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India plans to double coal production, ignoring climate pledges

India plans to double coal production, ignoring climate pledges 
Bloomberg, 9 January 2024

The south Asian giant is setting new targets to use more coal, despite committing to transitioning away from fossil fuels.

As climate diplomats at COP28 in Dubai debated an agreement to transition away from fossil fuels last December, India was facing another energy conundrum: It needed to build more power capacity, fast.

“To meet growing demand,” the Indian government said on Dec. 11 it expects to roughly double coal production, reaching 1.5 billion tons by 2030. Later, the power minister Raj Kumar Singh set out plans on Dec. 22 to add 88 gigawatts of thermal power plants by 2032. The vast majority of which will burn coal.

The move to invest more in the world’s dirtiest fuel – one of the biggest contributors to global warming – may seem counterintuitive for the South Asian country, which is highly vulnerable to climate impacts. Yet, as the country heads into elections during April and May, Prime Minister Narendra Modi is keen to avoid any risks of power shortages. Along with record heat waves India has seen big spikes in peak demand for electricity over two successive years.

“India’s policy is to build everything. Push for renewables, but also push for coal and other fossil fuels,” said Sandeep Pai, director of the climate-focused organization Swaniti Global. “The justification is an increase in power demand.”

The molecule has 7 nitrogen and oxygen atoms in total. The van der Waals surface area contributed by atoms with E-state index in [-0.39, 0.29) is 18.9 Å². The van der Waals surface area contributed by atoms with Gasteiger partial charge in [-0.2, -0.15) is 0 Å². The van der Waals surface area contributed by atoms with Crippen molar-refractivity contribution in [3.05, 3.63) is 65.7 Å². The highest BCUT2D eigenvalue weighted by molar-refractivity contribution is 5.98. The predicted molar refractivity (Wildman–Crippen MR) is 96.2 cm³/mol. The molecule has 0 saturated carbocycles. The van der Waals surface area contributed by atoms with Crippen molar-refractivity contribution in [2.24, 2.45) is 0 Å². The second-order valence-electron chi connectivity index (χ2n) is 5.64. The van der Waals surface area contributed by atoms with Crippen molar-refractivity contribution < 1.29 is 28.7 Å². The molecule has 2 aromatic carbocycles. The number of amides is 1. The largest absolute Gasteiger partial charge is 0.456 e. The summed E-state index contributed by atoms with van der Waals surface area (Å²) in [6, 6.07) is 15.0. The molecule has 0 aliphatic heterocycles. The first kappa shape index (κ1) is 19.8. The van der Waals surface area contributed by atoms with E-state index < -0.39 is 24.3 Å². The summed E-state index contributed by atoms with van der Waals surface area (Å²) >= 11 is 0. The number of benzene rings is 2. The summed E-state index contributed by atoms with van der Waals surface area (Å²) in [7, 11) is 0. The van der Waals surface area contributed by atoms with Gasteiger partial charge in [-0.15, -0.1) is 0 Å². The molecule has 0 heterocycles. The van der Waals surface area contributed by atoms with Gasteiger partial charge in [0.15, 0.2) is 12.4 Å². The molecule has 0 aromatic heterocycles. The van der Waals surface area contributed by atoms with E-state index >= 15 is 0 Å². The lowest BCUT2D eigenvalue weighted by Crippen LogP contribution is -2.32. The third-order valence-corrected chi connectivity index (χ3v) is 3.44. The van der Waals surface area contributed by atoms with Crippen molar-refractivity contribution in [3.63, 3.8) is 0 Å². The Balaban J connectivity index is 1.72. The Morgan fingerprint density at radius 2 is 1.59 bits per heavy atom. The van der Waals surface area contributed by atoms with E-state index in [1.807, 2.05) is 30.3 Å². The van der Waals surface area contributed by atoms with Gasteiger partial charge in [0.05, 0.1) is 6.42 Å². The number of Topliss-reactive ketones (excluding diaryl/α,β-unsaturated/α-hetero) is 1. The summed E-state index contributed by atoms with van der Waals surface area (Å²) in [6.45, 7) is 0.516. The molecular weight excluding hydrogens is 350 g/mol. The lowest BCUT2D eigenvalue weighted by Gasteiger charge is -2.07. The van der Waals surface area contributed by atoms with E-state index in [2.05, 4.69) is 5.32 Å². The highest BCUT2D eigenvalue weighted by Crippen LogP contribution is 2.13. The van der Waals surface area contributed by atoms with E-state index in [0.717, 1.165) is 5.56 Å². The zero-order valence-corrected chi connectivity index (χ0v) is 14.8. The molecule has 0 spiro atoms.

When it comes to renewable energy, however, India is failing to build enough to meet its ambitious goal of 500 gigawatts of clean-energy capacity by 2030. The rates at which solar and wind power was installed over the past few years is about a third of what’s needed, according to BloombergNEF.

There is a combination of factors affecting the renewables roll out. The top reasons, says Rohit Gadre of BNEF, are the misaligned incentives of state-owned electricity retailers, difficulty of acquiring the land necessary and lack of consistent policies at federal and state levels. As a result, even as the demand for power is rising, there’s not enough appetite among private investors to speed up renewable investments.

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